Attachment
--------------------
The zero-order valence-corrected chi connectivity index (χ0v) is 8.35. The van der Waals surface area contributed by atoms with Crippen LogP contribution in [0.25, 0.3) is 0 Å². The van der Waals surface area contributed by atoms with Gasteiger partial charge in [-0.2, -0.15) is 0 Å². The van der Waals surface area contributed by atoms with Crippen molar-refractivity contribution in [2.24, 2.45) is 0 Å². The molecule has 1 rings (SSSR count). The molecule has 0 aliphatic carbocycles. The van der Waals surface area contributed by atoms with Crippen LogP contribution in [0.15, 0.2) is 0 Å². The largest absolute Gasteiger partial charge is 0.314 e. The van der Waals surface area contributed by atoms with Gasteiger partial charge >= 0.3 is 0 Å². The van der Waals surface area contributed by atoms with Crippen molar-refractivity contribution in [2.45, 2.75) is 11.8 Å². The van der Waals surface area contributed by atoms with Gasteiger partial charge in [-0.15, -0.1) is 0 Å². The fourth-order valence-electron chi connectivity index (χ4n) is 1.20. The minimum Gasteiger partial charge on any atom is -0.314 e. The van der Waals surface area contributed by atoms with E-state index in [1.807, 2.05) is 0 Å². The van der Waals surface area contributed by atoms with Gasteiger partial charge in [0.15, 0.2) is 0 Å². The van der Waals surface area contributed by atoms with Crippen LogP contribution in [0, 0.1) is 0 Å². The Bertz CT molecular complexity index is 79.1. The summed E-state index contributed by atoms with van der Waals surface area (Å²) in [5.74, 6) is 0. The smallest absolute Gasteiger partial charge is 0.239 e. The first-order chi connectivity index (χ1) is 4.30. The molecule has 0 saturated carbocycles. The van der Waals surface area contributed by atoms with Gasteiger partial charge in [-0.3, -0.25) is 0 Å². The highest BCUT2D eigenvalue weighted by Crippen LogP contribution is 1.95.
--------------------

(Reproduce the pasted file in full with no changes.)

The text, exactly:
The zero-order valence-corrected chi connectivity index (χ0v) is 8.35. The van der Waals surface area contributed by atoms with Crippen LogP contribution in [0.25, 0.3) is 0 Å². The van der Waals surface area contributed by atoms with Gasteiger partial charge in [-0.2, -0.15) is 0 Å². The van der Waals surface area contributed by atoms with Crippen molar-refractivity contribution in [2.24, 2.45) is 0 Å². The molecule has 1 rings (SSSR count). The molecule has 0 aliphatic carbocycles. The van der Waals surface area contributed by atoms with Crippen LogP contribution in [0.15, 0.2) is 0 Å². The largest absolute Gasteiger partial charge is 0.314 e. The van der Waals surface area contributed by atoms with Gasteiger partial charge >= 0.3 is 0 Å². The van der Waals surface area contributed by atoms with Crippen molar-refractivity contribution in [2.45, 2.75) is 11.8 Å². The van der Waals surface area contributed by atoms with Gasteiger partial charge in [-0.15, -0.1) is 0 Å². The fourth-order valence-electron chi connectivity index (χ4n) is 1.20. The minimum Gasteiger partial charge on any atom is -0.314 e. The van der Waals surface area contributed by atoms with E-state index in [1.807, 2.05) is 0 Å². The van der Waals surface area contributed by atoms with Gasteiger partial charge in [0.15, 0.2) is 0 Å². The van der Waals surface area contributed by atoms with Crippen LogP contribution in [0, 0.1) is 0 Å². The Bertz CT molecular complexity index is 79.1. The summed E-state index contributed by atoms with van der Waals surface area (Å²) in [5.74, 6) is 0. The smallest absolute Gasteiger partial charge is 0.239 e. The first-order chi connectivity index (χ1) is 4.30. The molecule has 0 saturated carbocycles. The van der Waals surface area contributed by atoms with Gasteiger partial charge in [-0.3, -0.25) is 0 Å². The highest BCUT2D eigenvalue weighted by Crippen LogP contribution is 1.95.